DMN:  How about editing. Can you give us an idea of your editing system and the editing workflow you employ at the aquarium?
GH: We purchased a Final Cut Pro system with the AJA Kona HD card, AJA IO, Apple Xserve RAID (2TB), and a dual 2GHz G5. We online and color correct shows in uncompressed 10-bit 720p 59.94 captured through HD-SDI on the Kona board. We're still working out an offline and logging workflow-- in the past, we've cut in DV format, Betacam on an offline Avid, etc. We're now looking at using the native DVCPRO HD format for offline and logging.
DMN:  What is your shooting schedule like? Do you shoot when the aquarium introduces a new exhibit?
GH: Sometimes shoots correspond to exhibits, sometimes they are prompted by a local event (stranding, sea turtle release, etc.), and sometimes we have unique opportunities to get the camera to a particular location to capture unique material. 
DMN: Have you been stung by a jellyfish while shooting? 
GH: Hehe... no, I haven't, but I'm sure Greg Stone, the VP of our department and longtime cameraman, has. I did get the chance to swim with humpback whales and film them in HD recently.
DMN:  How is the final edited project presented to the visiting public?
GH:The most exciting way of presenting our projects and conservation messages is through the HD shorts we've been producing for the IMAX theater at the New England Aquarium. These are 90 second HD short films that screen before every IMAX movie we show, so that a visitor seeing either a Hollywood movie like "The Matrix" or an ocean film like "Into the Deep" will both learn something about conservation and about the projects being carried out by the Aquarium's Conservation and Research staff around the world.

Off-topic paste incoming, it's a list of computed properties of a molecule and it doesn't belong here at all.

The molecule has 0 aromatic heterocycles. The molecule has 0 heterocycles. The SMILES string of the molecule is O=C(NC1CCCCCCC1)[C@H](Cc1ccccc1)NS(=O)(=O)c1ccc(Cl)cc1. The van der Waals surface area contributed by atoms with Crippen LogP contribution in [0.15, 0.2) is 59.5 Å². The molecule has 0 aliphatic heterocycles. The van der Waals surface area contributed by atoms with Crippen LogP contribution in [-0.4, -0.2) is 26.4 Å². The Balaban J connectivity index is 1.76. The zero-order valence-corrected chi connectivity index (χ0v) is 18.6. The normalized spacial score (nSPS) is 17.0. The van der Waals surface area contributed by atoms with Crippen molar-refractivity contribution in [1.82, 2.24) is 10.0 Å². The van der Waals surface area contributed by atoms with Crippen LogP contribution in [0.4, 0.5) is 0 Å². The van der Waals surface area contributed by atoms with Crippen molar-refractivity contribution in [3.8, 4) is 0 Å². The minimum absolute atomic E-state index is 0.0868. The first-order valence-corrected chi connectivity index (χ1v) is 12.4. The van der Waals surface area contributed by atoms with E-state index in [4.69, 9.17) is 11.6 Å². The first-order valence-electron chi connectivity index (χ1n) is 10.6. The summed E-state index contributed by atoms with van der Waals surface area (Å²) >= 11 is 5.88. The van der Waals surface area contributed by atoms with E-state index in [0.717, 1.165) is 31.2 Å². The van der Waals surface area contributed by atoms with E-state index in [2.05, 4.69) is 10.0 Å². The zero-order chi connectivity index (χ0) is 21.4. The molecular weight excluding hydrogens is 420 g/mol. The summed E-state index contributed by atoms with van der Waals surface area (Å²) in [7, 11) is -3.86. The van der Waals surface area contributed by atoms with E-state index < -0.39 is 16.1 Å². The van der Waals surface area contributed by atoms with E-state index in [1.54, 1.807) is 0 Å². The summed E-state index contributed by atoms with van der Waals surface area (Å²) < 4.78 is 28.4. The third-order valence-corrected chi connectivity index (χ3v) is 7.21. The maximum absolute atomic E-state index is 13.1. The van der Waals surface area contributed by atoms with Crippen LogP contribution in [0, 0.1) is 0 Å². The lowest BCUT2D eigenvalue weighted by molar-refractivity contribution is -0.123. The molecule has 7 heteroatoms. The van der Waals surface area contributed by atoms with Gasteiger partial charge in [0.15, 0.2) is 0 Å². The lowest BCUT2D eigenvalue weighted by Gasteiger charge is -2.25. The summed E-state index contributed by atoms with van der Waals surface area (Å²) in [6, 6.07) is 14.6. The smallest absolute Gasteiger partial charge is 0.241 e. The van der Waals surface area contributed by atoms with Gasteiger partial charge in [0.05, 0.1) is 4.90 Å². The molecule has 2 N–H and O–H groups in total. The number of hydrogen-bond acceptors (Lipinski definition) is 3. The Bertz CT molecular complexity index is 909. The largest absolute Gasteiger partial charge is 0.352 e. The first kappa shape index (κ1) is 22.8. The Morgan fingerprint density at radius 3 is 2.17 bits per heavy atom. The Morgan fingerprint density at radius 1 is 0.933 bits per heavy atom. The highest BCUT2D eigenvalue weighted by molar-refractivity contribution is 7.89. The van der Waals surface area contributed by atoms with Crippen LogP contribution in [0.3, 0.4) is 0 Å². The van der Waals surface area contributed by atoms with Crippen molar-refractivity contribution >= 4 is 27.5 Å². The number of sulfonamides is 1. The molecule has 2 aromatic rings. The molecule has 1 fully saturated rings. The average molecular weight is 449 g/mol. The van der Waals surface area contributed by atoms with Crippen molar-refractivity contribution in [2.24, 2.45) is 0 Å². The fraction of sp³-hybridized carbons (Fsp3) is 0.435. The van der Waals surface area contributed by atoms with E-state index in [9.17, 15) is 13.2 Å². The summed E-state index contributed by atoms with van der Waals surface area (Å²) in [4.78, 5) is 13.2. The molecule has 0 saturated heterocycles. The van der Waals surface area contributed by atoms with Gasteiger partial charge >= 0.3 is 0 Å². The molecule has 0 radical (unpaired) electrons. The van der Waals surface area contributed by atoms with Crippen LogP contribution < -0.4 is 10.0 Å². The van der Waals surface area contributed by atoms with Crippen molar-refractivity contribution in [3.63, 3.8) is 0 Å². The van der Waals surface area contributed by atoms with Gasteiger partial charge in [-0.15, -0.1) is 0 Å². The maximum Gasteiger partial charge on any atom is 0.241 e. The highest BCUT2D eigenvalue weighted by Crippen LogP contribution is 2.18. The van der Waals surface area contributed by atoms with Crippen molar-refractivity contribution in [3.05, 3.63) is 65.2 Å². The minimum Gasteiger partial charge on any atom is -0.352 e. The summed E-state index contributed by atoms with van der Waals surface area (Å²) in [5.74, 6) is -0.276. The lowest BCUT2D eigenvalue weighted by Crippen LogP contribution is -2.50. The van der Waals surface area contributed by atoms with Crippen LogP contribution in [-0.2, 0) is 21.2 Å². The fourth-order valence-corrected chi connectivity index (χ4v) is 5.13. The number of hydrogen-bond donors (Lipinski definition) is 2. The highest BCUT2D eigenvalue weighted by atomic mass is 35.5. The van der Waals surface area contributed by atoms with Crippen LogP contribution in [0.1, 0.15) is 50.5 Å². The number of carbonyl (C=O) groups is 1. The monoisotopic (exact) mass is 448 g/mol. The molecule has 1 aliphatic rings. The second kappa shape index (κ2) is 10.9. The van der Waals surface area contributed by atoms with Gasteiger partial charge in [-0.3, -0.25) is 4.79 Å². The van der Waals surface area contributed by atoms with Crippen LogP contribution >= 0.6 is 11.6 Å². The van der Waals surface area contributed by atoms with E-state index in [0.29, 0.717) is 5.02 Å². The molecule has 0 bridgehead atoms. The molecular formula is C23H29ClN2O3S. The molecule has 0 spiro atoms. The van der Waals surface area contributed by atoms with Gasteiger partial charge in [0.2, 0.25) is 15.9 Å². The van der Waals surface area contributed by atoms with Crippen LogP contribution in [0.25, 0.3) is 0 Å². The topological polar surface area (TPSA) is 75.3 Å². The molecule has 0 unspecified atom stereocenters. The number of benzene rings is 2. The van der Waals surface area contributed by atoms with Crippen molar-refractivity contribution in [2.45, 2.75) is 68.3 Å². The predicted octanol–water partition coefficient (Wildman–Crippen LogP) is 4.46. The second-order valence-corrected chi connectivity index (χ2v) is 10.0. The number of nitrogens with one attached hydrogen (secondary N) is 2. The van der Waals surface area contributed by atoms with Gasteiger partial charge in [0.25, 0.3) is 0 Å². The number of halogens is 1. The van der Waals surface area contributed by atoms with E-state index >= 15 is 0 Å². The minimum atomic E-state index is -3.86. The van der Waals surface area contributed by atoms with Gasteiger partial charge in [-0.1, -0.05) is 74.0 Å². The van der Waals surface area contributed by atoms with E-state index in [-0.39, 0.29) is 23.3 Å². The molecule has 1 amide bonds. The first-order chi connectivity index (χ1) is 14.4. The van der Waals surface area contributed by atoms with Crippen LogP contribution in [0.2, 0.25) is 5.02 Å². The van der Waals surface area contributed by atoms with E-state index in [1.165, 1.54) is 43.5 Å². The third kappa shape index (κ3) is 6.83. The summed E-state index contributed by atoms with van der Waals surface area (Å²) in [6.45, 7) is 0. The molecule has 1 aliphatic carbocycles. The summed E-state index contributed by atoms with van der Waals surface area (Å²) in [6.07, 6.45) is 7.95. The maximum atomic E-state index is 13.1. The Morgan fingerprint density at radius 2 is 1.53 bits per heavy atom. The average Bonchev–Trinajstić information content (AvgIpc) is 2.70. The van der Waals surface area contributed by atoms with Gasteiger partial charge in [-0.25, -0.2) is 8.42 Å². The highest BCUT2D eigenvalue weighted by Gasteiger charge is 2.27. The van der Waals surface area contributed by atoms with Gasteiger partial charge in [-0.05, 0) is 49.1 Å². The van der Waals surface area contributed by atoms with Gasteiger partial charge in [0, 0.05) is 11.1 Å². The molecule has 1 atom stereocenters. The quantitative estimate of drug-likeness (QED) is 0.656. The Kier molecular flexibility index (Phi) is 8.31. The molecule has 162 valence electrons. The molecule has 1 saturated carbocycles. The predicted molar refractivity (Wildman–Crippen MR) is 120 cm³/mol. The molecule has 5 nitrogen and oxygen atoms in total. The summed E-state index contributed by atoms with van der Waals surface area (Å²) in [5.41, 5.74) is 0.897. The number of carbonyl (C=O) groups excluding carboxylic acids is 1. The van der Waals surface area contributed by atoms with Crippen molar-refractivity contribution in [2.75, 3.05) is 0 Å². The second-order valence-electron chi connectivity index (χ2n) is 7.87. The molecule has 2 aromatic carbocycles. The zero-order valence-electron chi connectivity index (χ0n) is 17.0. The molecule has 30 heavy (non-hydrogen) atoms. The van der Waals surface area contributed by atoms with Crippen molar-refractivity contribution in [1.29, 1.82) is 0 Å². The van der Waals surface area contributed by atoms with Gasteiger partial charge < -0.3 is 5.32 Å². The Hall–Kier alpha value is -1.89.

In addition, the Conservation Department at the New England Aquarium produces a series of conservation films under the "World of Water" label. (See Their objective is to convey to large audiences the threats to ocean animals and ecosystems and the conservation-based solutions. These short, engaging films on important aquatic issues are distributed around the world to institutions like the New England Aquarium and are now used by nearly 400 aquariums, zoos and museums worldwide, with an audience of approximately 15 million people. Since 1996 we've produced about 8 of these films. Up until now they've been produced in standard definition but going forward we hope to produce them in HD.
Also, we've started to incorporate HD video into Aquarium exhibits as we pioneer new traveling exhibits and renovate our existing permanent galleries. Lastly, we also are in the process of gathering and cataloging HD natural history material into a searchable stock footage sales library. Proceeds from the sale of footage will go back into our conservation and film activities.

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John Virata is senior editor of Digital Media Online. You can email him at
Related Keywords:Fujinon lens equipped Panasonic Varicam HD camera, New England Aquarium, Fujinon, Amphibico